Because of these restrictions, the SplFixedArray is faster than its cousin - between 20 and 40 percent faster, depending on the size of the array. He includes a few snippets in the the post - one showing how he benchmarked the differences against simple arrays and another showing a more advanced example with another SPL type, a FilterIterator.

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Matthew Weier O'Phinney's Blog:
Applying FilterIterator to Directory Iteration
August 17, 2010 @ 10:29:38

New on his blog Matthew Weier O'Phinney has this post looking about using the FilterIterator (from PHP's SPL libraries) to work with (recursive) directory iteration.

I'm currently doing research and prototyping for autoloading alternatives in Zend Framework 2.0. One approach I'm looking at involves creating explicit class/file maps; these tend to be much faster than using the include_path, but do require some additional setup. [...] I'm well aware of RecursiveDirectoryIterator, and planned to use that. However, I also had heard of FilterIterator, and wondered if I could tie that in somehow. In the end, I could, but the solution was non-obvious.

He starts with what he thought he should be able to do with the FilterIterator - pass in a DirectoryIterator to be able to filter them recursively. Unfortunately this only worked for the first level, so he looked else where. His solution ultimately involved passing in a RecursiveIteratorIterator instance into the DirectoryIterator that contained his RecursiveDirectoryIterator. He includes a full code example in the post showing how to locate a certain file/class recursively inside a directory.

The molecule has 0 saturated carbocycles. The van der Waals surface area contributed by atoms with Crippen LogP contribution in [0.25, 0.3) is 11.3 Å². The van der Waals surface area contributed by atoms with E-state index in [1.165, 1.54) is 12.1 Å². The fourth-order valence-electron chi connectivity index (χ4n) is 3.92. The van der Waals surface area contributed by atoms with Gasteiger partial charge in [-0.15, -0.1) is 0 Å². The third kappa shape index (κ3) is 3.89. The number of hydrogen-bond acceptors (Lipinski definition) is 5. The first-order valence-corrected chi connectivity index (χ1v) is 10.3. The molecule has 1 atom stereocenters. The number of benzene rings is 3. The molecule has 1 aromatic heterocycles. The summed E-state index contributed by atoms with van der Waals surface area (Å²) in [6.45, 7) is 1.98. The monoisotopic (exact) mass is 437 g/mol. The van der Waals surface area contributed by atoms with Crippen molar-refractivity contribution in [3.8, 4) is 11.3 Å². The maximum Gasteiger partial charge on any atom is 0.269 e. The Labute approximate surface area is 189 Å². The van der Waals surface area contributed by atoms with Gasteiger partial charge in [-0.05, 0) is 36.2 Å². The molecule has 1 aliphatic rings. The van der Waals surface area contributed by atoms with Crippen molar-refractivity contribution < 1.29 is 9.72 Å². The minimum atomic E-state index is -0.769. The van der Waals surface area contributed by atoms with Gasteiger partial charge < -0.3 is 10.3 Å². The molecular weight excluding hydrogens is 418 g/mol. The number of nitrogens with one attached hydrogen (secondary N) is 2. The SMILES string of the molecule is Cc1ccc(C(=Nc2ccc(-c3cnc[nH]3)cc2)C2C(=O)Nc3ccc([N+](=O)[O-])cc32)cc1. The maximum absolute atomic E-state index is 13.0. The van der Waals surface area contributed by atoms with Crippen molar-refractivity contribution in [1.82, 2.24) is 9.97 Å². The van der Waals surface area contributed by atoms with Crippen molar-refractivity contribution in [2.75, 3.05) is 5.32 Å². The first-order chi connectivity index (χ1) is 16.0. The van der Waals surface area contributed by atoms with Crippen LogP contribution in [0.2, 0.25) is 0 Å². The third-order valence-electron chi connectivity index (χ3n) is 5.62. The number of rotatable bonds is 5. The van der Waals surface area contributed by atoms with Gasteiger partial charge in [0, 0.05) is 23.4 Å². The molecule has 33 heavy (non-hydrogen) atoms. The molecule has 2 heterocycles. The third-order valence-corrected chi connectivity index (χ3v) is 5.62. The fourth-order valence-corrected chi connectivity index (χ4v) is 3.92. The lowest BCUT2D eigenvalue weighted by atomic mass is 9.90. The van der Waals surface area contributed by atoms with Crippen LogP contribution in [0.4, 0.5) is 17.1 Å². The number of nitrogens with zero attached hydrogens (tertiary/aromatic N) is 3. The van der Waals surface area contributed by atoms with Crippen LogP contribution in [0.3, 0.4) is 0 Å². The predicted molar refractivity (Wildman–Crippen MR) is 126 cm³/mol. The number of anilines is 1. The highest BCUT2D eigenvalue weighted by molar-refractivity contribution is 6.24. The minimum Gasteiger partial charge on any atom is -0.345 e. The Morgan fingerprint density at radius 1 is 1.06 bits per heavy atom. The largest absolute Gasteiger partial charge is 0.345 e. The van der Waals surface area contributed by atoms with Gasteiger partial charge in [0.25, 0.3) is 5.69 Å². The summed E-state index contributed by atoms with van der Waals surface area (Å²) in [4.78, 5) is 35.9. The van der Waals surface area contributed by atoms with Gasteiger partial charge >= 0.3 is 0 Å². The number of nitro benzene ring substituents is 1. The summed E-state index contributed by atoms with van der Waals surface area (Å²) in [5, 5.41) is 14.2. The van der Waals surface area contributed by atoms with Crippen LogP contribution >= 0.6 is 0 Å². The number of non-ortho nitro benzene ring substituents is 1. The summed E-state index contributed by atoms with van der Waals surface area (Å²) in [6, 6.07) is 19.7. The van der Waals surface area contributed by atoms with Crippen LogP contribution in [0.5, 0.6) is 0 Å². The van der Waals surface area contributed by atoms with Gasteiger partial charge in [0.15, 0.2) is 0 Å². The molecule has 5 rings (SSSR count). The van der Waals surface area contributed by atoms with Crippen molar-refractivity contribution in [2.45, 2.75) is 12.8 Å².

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Matthew Turland's Blog:
A Few Kinks in FilterIterator
August 16, 2010 @ 10:18:40

In this quick post to his blog Matthew Turland shares a "kink" he found in using the FilterIteractor SPL iterator when working with the Phergie project's code.

Once I discovered the segfault [from the FilterIterator code], I had to come up with a short code sample exposing the bug in order to report it.

He talks about the bug that led him to the segfault and a second bug that was a side effect of the first causing the first element to be skipped during iteration.

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PHPro.org:
SPL AppendIterator
December 17, 2008 @ 11:19:32

On the PHPro.org website Kevin Waterson has posted a look at the AppendIterator iterator, a part of the SPL (Standard PHP Library) that is included with PHP5.

The SPL AppendIterator provides a method of iterating over multiple arrays at the same time. This can be very useful when aggregating data from different sources, such as XML or RSS feeds or even multiple database sources. The flexibility and efficiency of the whole SPL suite of tools is a the disposal of the AppendIterator making manipulating data in multiple objects fast and simple with a minimum of code.

His example shows what an AppendIterator object looks like, how to use it to add new values to an array and how to filter values out of the append process with a FilterIterator object.